As The Wall Street Journal reports, the deal grew out of the law-enforcement agency's discovery of a 2006 meeting in which JPMorgan (JPM) executives decided to continue to sell shoddy mortgage-backed securities, despite red flags that should've prevented them from offering the investments.
Citing anonymous sources familiar with the deal, the Journal says Justice Department officials learned of the 2006 meeting while pouring over thousands of pages of documents during the last year.
From the Journal's report:
As Attorney General Eric Holder said Tuesday in a statement announcing the deal, "JPMorgan was not the only financial institution during this period to knowingly bundle toxic loans and sell them to unsuspecting investors, but that is no excuse for the firm's behavior," adding that investigations into other big banks' actions are "far from over."
Among the key pieces of evidence fueling the Justice Department probe were accounts of a 2006 meeting between J.P. Morgan executives and the company that had originated the suspect mortgages, where the two sides came up with ways to re-categorize suspect loans so that they would satisfy the bank's due-diligence standards, at least on paper, according to people familiar with the government's probe. The employee who had previously warned her bosses about the quality of the loans told investigators she approached a bank executive after the meeting, saying she still had concerns. She was told, in essence, not to worry, because the bad loans would be spread out over a number of bond offerings, these people said.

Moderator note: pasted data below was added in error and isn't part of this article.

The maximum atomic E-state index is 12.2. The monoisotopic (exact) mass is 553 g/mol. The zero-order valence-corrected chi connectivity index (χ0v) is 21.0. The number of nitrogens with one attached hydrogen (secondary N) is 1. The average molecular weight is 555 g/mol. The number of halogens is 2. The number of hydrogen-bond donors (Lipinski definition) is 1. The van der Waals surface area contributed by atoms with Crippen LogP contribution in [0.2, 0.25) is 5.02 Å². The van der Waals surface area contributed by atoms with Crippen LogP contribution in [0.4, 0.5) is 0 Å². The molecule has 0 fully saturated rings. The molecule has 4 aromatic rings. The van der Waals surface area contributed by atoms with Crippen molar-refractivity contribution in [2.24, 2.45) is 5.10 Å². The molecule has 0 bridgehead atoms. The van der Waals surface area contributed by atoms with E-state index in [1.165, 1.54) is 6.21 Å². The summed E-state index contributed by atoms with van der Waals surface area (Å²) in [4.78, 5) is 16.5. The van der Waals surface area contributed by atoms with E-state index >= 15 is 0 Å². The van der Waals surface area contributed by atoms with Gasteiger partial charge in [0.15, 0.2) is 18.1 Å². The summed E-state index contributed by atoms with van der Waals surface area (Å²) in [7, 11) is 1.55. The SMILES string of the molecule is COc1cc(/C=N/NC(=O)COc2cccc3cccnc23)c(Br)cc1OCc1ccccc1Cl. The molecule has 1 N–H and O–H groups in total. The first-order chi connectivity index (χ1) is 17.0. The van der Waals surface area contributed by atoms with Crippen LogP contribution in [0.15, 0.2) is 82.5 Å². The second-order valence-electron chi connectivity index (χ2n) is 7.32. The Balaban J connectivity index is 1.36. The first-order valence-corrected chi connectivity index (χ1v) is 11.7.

The next offering still had a high portion of such loans, according to people familiar with the investigation. Investigators say J.P. Morgan agreed to keep issuing bonds using the suspect loans -- what one person involved in the probe called "blowing past'' the bank's own internal warnings.
That may come as cold comfort to the millions of investors who lost billions of dollars when the investments led the 2008 financial collapse (from which the nation is still recovering) and to the millions of homeowners who either lost their home or whose houses will not soon be worth anything near what they paid for them just a few years ago. But for now, anyway, it'll have to do.